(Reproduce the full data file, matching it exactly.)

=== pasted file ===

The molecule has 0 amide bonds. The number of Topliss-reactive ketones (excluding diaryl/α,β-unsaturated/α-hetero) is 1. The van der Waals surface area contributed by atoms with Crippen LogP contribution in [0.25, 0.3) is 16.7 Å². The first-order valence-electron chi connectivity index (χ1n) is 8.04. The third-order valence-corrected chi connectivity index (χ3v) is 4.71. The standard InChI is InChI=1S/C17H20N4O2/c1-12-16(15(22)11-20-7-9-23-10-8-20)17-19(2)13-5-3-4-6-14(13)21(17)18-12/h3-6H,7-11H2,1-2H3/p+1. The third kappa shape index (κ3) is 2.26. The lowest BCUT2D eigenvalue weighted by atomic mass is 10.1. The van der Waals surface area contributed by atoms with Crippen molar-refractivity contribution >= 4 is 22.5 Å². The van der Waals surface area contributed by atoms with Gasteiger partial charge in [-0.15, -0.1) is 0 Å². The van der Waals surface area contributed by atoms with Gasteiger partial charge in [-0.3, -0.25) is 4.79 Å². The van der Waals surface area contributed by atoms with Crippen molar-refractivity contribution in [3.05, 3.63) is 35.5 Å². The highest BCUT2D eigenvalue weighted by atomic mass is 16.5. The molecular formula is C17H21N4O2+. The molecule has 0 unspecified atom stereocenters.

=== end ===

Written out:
The molecule has 0 amide bonds. The number of Topliss-reactive ketones (excluding diaryl/α,β-unsaturated/α-hetero) is 1. The van der Waals surface area contributed by atoms with Crippen LogP contribution in [0.25, 0.3) is 16.7 Å². The first-order valence-electron chi connectivity index (χ1n) is 8.04. The third-order valence-corrected chi connectivity index (χ3v) is 4.71. The standard InChI is InChI=1S/C17H20N4O2/c1-12-16(15(22)11-20-7-9-23-10-8-20)17-19(2)13-5-3-4-6-14(13)21(17)18-12/h3-6H,7-11H2,1-2H3/p+1. The third kappa shape index (κ3) is 2.26. The lowest BCUT2D eigenvalue weighted by atomic mass is 10.1. The van der Waals surface area contributed by atoms with Crippen molar-refractivity contribution >= 4 is 22.5 Å². The van der Waals surface area contributed by atoms with Gasteiger partial charge in [-0.15, -0.1) is 0 Å². The van der Waals surface area contributed by atoms with Gasteiger partial charge in [-0.3, -0.25) is 4.79 Å². The van der Waals surface area contributed by atoms with Crippen molar-refractivity contribution in [3.05, 3.63) is 35.5 Å². The highest BCUT2D eigenvalue weighted by atomic mass is 16.5. The molecular formula is C17H21N4O2+. The molecule has 0 unspecified atom stereocenters.